New Nature article debate dating of nitrogen fixation emergence
On February 16, 2015 Nature published a paper “Isotopic evidence for biological nitrogen fixation by molybdenum-nitrogenase from 3.2 Gyr” about new dating of most abundant air compound assimilation emergence. We have asked leading author of this research, Dr. Eva Stüeken from University of Washington, to comment on this work.
Nitrogen is an essential element for all life on Earth, because it is an important component of DNA and proteins. The major nitrogen reservoir is N2 gas in the air, but most organisms are not able to access this form of nitrogen. Humans, for example, have to obtain all their nitrogen from organic compounds in food. However, at the bottom of the food chain some bacteria have figured out a way to metabolize atmospheric N2 gas and convert it into organic nitrogen. This process is called ‘nitrogen fixation’, and it ultimately supplies the Earth’s biosphere, including us, with essential nitrogen compounds. To be able to perform nitrogen fixation, those bacteria had to develop a special enzyme, called ‘nitrogenase’, that reduces N2 to ammonium. In previous studies researchers tried to reconstruct the genetic history or pedigree of this nitrogenase enzyme and concluded that it was first invented sometime between 1.5 and 2.2 billion years ago. This conclusion poses a problem, because we have good evidence that life has existed on Earth for at least 3.5 billion years. So if nitrogenase only evolved 2.2 billion years ago, then for over a billion years organisms would have been dependent on abiotic sources of metabolizable nitrogen, such as lightning or volcanism, where small amounts of N2 react to nitrate or ammonium. Hence the biosphere may have been quite restricted.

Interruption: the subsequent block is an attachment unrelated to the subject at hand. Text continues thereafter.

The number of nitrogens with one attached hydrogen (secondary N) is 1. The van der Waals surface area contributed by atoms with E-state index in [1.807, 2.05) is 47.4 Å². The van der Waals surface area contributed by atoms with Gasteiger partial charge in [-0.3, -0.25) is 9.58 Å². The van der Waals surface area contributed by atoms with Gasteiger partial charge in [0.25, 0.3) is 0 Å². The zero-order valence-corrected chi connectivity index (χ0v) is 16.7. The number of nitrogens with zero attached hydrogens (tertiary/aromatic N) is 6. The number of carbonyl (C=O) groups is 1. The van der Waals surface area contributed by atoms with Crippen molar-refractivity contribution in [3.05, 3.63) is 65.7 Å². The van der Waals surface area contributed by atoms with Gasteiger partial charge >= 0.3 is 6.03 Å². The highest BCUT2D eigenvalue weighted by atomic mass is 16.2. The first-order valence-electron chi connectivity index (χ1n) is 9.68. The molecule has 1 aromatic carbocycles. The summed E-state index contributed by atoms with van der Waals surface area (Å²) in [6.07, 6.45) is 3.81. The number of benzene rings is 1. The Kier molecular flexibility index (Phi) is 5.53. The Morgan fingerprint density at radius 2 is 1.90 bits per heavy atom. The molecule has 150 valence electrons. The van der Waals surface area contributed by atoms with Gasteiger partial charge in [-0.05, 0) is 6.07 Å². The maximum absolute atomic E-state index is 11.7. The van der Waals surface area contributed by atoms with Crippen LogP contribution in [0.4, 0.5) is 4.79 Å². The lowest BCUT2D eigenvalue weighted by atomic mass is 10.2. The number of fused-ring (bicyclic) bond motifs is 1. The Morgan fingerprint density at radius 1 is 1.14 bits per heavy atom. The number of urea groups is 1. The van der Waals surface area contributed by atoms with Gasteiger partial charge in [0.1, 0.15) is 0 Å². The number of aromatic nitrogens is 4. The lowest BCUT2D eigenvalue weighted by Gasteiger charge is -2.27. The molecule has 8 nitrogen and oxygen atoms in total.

Well-preserved old rocks are difficult to find, because tectonic deformation and weathering can destroy original biological signatures. We were fortunate that these particular rocks that we analyzed had been drilled by exploration companies who were looking for economic mineral deposit in the subsurface. This gave us access to samples of ancient sedimentary rocks which still contain some of the organic matter of organisms that were alive when the sediments were deposited. We initially obtained the samples for a different project looking for other signs of life, but we soon realized that they gave us a unique opportunity to study the evolutionary history of biological nitrogen cycling. Our laboratory has been interested in nitrogen metabolism for a long time, but in previous studies we had mostly focused on the interplay between nitrogen and oxygen in somewhat younger marine settings. Oxygen is thought to have become an important player in the nitrogen cycle around 2.5 billion years ago. So our original plan was to test if there were really no signs of oxygen before that time. What we found was indeed a signature of an anoxic world, but one in which the nitrogenase enzyme had apparently already evolved.
We hope that our study will encourage researchers and funding agencies to drill into even older rocks to perhaps take this approach even further back in time. Secondly, our new minimum age constraint of 3.2 billion years for the origin of nitrogenase could perhaps also inform genetic analysts and help reconstruct the pedigree of this and other enzymes more accurately. Lastly, if there was a source of nitrogen to the biosphere very early in the history of life, then the next step will be to look at other nutrient cycles that may have constrained the biosphere on the early Earth or elsewhere.
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